Why Visit Africa (… nowadays)?
Africa, we are told, is our original home. It appears that fully modern humans evolved on the land mass we now call the continent of Africa. We were so successful there that we had to walk out, invent the wheel, build boats and make money; feats which would encourage us to try to subjugate the entire planet!
Whatever the truth of the matter, Africa exerts a compelling pull on the imagination even of the most modern of humans. None more so it seems than upon those naturalists living overseas, outside her borders. One might say that a nature lover’s life has not been fully lived unless a “pilgrimage” home to Africa has been made. An exaggeration perhaps, nevertheless it should be stressed that those who are able owe it to themselves to make one journey, at least, to the mother continent of Africa.
Nowadays in many ways, tropical Africa, the land south of the Sahara, is almost an “island-continent”, and it surely is the continent least modified by modern industrial civilization. Consequently, it remains the “Mecca of Large Mammal Diversity” on this our planet Earth. Elephants, giraffes, lions, rhinos, hippos and so many other great creatures ensure that this continent feels truly exceptional.
The zoogeographical realm referred to as the Afrotropics customarily includes all those lands to the south of the Sahara Desert. In addition, the isolated islands of the western Indian Ocean, including Madagascar, are often included in our understanding of Africa. Here however we shall focus on continental sub-Saharan Africa.
For most of us, i.e. those naturalists who arrive by air from overseas, visits to the continent of Africa may become addictive. To quote more than one experienced nature traveller “It simply gets under your skin”. Because in addition to the unrivalled, and utterly incomparable, African megafauna, that is known to almost everyone on these electrical screens of our technologically sophisticated existence, there are many lesser known jewels. Gems that stud the crown of the Queen of Earthly Nature.
Africa is a very old continent. Worn down over aeons her bulk is an elevated plateau planed down from the core of the supra-continental Pangaea and thence Gondwanaland. Along her eastern flanks are impressive mountain ranges. Aligned along the Great Rift, a tear in the planet’s surface, that gives rise to some dramatic features, visible from far out in space, including volcanoes such as Kilimanjaro, the world’s tallest free standing mountain. Cold heights where glaciers still form, even now, even here, along an imaginary midway line between the poles, on the equator.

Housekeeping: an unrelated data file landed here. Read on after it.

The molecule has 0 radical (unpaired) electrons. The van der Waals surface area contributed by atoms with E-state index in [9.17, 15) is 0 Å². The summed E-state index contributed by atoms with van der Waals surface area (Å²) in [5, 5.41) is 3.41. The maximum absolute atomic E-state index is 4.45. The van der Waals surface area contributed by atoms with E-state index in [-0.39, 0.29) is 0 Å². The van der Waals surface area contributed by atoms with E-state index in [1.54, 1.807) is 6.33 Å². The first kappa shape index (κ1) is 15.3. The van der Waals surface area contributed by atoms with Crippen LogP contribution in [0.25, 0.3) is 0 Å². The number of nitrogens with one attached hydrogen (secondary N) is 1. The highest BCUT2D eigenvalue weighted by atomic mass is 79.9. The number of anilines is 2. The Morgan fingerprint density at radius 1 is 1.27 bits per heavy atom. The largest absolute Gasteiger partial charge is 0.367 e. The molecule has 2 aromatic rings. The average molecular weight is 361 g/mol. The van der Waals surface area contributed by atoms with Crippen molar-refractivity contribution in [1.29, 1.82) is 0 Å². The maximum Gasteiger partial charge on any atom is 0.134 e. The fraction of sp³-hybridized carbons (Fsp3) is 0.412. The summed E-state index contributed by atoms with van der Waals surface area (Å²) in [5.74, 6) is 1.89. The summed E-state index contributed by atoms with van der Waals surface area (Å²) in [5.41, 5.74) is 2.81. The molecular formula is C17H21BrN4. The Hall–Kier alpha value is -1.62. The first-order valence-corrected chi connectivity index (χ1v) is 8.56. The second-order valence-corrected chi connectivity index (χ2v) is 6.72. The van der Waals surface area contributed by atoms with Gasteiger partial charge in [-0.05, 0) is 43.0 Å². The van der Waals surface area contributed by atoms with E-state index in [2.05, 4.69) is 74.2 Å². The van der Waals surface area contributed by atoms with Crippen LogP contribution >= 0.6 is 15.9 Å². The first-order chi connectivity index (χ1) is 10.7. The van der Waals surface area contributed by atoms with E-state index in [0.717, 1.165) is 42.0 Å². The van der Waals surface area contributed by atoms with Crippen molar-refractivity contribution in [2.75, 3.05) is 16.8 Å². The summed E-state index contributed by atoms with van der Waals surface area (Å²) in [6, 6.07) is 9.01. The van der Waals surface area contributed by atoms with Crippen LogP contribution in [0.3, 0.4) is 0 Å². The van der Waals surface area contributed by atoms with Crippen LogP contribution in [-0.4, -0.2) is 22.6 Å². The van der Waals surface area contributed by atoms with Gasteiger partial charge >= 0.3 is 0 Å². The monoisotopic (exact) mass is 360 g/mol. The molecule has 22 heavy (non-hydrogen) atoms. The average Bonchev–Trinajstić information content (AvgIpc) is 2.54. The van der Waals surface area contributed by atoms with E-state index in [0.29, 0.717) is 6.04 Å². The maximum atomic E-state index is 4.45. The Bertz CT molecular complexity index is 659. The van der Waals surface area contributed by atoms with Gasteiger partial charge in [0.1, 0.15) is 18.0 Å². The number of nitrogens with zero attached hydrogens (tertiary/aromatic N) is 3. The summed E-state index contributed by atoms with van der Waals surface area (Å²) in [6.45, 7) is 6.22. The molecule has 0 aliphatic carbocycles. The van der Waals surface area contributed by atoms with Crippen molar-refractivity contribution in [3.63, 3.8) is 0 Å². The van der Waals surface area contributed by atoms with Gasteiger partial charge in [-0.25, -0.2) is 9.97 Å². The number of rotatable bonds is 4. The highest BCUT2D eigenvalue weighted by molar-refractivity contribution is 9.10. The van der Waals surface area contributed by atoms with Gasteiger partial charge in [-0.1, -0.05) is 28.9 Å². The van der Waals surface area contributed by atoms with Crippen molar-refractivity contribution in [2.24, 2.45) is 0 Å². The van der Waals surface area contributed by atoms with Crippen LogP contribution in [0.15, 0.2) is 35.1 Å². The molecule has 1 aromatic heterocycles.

Below the ice fields the mountains support Afromontane alpine, and evergreen floral communities, of juniper, podocarps, hagenia and even of bamboo. Relics of pluvial periods, in climates of long ago, these forests remain havens of moisture, highland pockets that have survived the vicissitudes of climate change. They are home, and continue to nurture, a diversity of strange creatures some world famous, such as the chameleons. These Eastern mountains have become biological “islands in the sky” and their enduring verdant moisture is in marked contrast with the predominantly red and ochre colours of the smooth savanna lands below them.
Vaulting out of the grassy savanna plains, far from these mountains of the eastern arc, out across the African plateau, rise isolated inselbergs. Rounded crystalline island mountains, steeply-cliffed and craggy, they are another remarkable landscape feature for which Africa is renowned. Huge piles of massive granitic boulders endure, especially across the eastern and southern savannas. These are last remnants of former mountain ranges – kopjes to use their Afrikaner name.
One especially rich chain of mountains, which largely separates the great equatorial forests of the Congo of Central Africa from the influences coming from the East, is still referred to by zoologists as the Albertine Rift. Here there be Gorillas – a primate species that is nowadays like no other. And from these mountains, spreading west across those forests of the Congo basin and into the great bulge of Western Africa are chimpanzee species, seemingly our nearest surviving relatives in the universe.
However for many of us it is the birds that make Africa such a compelling destination. North America is the continent of human innovation, Asia is the continent of cultures and South America is the bird continent. The undeniable centre of avian evolution on our planet. Nevertheless, it is in Africa where a majority of birds live unmolested lives, almost oblivious to human presence. Consequently, it is in Africa that they are easiest to observe.
Nothing compares to the feathered pageant that one can witness, at the right time of year, in the savannas of eastern and southern Africa while on safari. To experience, at close range and in good light, brilliantly coloured tropical birds, in an array of shapes and sizes, unselfconsciously disporting themselves in an open park-like landscape is something which no birder, no naturalist, nor any keen photographer likely will ever forget.